The Economics of Global Climate Change (3) Evidence on climate change; economic models of the environment and market failure; cost-benefit analysis of policy options; carbon markets.
ECON 415W The Economics of Global Climate Change (3)
The first part of the course reviews the scientific evidence on global climate change (IPCC studies). This is followed by an analysis of market failure in the production of greenhouse gas emissions, and consideration of carbon markets as a policy response. A cost-benefit study of the control of greenhouse gases (the Stern Report) is examined, and the concluding part of the course looks at a computer model of economic activity and the environment.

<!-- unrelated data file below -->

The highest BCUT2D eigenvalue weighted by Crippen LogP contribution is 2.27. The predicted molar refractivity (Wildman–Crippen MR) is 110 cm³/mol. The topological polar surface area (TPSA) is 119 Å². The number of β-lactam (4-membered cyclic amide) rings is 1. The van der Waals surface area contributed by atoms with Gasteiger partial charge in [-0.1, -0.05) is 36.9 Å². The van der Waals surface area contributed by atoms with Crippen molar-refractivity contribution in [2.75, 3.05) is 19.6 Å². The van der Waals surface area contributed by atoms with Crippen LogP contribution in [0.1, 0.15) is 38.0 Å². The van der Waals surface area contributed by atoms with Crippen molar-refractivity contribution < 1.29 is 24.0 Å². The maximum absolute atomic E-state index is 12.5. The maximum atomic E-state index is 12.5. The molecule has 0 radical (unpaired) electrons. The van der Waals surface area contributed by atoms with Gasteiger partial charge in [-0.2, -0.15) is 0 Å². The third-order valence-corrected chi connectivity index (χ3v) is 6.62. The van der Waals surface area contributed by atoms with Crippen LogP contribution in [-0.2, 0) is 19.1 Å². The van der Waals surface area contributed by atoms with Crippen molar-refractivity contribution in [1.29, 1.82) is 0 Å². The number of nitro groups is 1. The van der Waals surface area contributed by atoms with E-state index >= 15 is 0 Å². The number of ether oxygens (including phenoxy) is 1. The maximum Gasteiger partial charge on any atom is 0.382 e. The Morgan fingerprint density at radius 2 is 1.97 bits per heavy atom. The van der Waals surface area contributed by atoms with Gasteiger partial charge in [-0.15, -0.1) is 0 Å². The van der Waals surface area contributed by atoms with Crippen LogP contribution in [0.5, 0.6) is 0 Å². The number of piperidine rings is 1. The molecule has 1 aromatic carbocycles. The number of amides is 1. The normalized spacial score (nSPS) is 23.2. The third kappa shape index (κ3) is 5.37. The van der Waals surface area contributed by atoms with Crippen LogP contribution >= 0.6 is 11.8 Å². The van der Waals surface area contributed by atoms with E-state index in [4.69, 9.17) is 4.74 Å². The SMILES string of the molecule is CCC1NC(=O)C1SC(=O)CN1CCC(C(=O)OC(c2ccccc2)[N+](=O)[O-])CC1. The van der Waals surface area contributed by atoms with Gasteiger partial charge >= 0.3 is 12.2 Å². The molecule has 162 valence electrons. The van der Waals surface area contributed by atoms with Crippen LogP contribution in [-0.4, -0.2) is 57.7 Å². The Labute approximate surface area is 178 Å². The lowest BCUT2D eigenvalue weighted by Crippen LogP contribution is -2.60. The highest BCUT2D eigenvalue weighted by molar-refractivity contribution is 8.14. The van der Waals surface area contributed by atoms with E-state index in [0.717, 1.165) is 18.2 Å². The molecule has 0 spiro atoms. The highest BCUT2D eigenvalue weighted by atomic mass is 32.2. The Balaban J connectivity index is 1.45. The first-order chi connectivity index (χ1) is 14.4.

Students will learn about the scientific evidence on global climate change, and the associated economic implications, market failures, and policy options to mitigate those market failures. Students will develop skills to assess policy options in this area, and they will become conversant with applied cost-benefit analysis and a computer model of economic activity and the environment.
This course is one in a series of 400-level seminars, many of them writing-intensive, for advanced economics students in each of seven broad areas of economics. This writing-intensive seminar is in the area of applied microeconomics. The course will count toward both the major and the minor in economics.
Note : Class size, frequency of offering, and evaluation methods will vary by location and instructor. For these details check the specific course syllabus.